the buffalo shed twice every year and the new shed must not be in the same place with the
old ones. Therefore, for each new shed, trees need to be cut down.

Cooking and
storing firewood
(Photo: Ngoc Trong)

The average demand for timber and


firewood of local communities living
closed to the forest is very high. Survey
results show that the estimated average
demand for timber is 1.7 m3 timber/ HH/
year (ranging from 0.4m3 to 3m3) and for
firewood is 29.7 ster/HH/year (ranging
from 12.6 ster to 46.7 ster) (See details in
table 1). An estimation for about 24 million
people (about 4 million households)
currently living near the forest and being
VNGO - FLEGT

34

directly dependent on the forest shows that


the demand for timber for domestic use
every year is very huge: the calculation at
the lowest demand of 0.4 m3 timber results
in the amount of 1.6 million m3/ year for
the whole year; at the average demand of
1.7 m3 results in the amount of 6.8 million
m3/year and at the highest demand of 3 m3
results in the amount of 12 million m3/year,
and the calculation for firewood will be at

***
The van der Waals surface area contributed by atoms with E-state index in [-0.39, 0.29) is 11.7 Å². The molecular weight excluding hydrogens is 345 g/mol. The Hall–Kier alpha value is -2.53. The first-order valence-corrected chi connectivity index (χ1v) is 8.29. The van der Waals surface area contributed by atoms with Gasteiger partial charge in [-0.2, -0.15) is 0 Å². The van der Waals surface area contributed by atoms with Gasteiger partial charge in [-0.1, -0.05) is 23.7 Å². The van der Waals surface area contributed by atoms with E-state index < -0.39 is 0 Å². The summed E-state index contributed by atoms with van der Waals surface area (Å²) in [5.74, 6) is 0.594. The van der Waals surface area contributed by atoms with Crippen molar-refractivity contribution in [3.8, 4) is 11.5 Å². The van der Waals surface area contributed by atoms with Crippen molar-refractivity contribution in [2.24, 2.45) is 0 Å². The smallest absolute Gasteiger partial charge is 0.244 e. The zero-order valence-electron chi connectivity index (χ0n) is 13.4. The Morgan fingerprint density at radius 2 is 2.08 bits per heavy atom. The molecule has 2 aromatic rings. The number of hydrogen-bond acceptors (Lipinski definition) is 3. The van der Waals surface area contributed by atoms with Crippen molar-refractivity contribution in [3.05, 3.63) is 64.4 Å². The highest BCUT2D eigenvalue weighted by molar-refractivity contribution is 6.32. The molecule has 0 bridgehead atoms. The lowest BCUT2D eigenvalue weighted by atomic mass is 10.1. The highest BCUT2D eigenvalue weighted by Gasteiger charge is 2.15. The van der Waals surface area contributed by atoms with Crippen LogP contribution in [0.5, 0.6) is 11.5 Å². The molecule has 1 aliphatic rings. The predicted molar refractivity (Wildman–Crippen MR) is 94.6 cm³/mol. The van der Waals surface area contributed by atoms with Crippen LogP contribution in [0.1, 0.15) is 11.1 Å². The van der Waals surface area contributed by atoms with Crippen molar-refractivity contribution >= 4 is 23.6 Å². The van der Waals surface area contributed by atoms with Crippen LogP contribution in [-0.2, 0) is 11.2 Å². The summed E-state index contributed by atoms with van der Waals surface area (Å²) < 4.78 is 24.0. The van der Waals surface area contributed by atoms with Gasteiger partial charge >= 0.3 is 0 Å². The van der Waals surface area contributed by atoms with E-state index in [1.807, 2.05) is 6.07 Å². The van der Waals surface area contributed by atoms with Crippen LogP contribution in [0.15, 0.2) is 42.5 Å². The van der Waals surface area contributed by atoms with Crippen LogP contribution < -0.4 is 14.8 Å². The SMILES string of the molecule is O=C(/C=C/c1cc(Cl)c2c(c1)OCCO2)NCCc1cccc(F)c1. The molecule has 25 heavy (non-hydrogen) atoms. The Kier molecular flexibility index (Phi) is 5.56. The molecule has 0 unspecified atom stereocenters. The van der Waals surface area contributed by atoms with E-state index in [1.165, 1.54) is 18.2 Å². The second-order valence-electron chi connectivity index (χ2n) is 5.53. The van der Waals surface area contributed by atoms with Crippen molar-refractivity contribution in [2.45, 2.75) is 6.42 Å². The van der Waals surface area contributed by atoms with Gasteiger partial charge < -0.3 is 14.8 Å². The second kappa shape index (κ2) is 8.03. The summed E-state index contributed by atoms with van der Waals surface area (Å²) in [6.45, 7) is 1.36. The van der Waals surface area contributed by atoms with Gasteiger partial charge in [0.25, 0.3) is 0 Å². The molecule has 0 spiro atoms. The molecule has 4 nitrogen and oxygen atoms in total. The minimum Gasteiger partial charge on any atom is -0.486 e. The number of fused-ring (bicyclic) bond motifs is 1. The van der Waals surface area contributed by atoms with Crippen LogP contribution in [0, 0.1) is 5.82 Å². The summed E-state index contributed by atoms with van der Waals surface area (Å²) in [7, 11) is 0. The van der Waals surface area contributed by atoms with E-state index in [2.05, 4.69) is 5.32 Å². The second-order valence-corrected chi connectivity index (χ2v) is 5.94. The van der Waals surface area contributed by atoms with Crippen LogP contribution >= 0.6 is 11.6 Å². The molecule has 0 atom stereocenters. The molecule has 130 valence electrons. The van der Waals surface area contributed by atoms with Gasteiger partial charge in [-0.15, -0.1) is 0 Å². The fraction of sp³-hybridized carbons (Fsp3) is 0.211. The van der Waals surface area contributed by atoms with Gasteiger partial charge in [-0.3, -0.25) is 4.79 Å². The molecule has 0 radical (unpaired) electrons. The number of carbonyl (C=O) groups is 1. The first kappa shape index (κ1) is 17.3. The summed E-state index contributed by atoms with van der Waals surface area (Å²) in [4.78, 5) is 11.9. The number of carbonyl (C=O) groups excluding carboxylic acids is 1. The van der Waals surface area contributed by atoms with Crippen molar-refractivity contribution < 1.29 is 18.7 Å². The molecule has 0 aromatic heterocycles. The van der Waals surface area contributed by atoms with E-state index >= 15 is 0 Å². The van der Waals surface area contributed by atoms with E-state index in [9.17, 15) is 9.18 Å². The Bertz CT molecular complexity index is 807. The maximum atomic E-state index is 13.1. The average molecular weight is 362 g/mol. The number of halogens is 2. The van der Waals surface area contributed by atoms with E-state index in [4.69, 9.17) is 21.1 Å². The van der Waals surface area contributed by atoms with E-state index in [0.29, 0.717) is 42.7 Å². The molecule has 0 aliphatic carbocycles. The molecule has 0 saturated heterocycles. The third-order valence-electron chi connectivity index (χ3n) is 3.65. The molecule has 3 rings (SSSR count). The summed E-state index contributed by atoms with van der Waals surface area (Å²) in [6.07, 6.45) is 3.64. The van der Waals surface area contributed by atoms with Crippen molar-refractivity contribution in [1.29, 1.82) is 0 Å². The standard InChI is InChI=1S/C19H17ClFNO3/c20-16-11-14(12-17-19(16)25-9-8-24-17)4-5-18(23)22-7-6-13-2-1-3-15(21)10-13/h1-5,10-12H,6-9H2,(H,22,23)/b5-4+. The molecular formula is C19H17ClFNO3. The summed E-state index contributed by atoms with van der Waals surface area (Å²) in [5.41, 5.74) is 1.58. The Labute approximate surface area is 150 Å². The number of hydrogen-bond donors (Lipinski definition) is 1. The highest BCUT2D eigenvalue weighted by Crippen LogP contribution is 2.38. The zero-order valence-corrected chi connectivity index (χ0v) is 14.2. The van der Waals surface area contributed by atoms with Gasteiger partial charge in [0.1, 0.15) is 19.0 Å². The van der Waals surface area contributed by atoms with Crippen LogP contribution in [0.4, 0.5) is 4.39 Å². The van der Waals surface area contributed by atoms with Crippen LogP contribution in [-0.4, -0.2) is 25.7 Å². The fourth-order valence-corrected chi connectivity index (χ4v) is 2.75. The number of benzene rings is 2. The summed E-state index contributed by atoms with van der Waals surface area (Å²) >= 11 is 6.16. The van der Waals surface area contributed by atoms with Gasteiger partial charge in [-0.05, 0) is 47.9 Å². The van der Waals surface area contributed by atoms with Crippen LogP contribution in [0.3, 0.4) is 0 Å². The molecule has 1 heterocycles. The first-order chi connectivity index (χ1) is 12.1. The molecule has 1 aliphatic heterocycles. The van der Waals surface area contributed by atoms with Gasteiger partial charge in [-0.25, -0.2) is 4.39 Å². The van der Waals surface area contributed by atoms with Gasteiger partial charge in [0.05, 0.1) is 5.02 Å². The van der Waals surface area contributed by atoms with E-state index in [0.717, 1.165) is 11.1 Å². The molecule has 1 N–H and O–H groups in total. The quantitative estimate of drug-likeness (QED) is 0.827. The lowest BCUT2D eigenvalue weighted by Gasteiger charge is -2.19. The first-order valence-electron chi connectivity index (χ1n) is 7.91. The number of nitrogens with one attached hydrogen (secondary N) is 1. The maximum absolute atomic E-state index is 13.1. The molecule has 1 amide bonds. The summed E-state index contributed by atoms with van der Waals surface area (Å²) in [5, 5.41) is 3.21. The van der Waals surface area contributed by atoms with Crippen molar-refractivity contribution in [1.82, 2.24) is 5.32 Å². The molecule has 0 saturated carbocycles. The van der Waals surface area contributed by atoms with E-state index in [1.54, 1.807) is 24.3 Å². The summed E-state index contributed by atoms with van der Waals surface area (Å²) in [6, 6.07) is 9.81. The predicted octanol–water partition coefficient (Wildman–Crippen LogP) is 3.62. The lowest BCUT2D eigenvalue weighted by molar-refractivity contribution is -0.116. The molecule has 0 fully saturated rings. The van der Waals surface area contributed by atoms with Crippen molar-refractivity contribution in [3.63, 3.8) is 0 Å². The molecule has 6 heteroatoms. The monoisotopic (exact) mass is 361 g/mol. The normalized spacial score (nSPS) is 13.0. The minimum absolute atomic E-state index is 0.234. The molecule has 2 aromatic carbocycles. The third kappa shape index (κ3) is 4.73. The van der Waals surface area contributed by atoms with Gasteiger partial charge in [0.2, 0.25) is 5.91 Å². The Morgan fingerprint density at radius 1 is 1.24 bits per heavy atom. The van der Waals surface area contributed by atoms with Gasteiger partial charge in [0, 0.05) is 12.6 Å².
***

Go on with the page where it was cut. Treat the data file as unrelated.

118.8 million Ster /year.

Rice store of Mnam people


(Photo: Ngoc Trong)

Table 1: Demand for timber and rewood by households for a year in survey areas

(# : no statistics available)

Photo: The Cuong

EXISTING REGULATIONS OF THE


BENEFITS
POLICY
REGARDING
TIMBER
AND
FIREWOOD
FOR
DOMESTIC USE
At present, the state legal framework has
included the regulations on the benefits of
households and communities (including
contracted households and non-contracted
households) aiming at satisfying their basic
demands. Among which:
For contracted households, the following
benefits are entitled to: exploitation, use
of forest products and other interests
from forest for public and family use
wheen needed. They only need to inform
the Commune Peoples Committee for
certification and management purposes
(Law on Forest Protection and Development
2004; Decision No. 178/2001/QD TTg
dated 12/11/2001; Circular No. 21/2016/
TTBNNPTNT dated 28/6/2016)
For households and individuals contracted
to management and protection of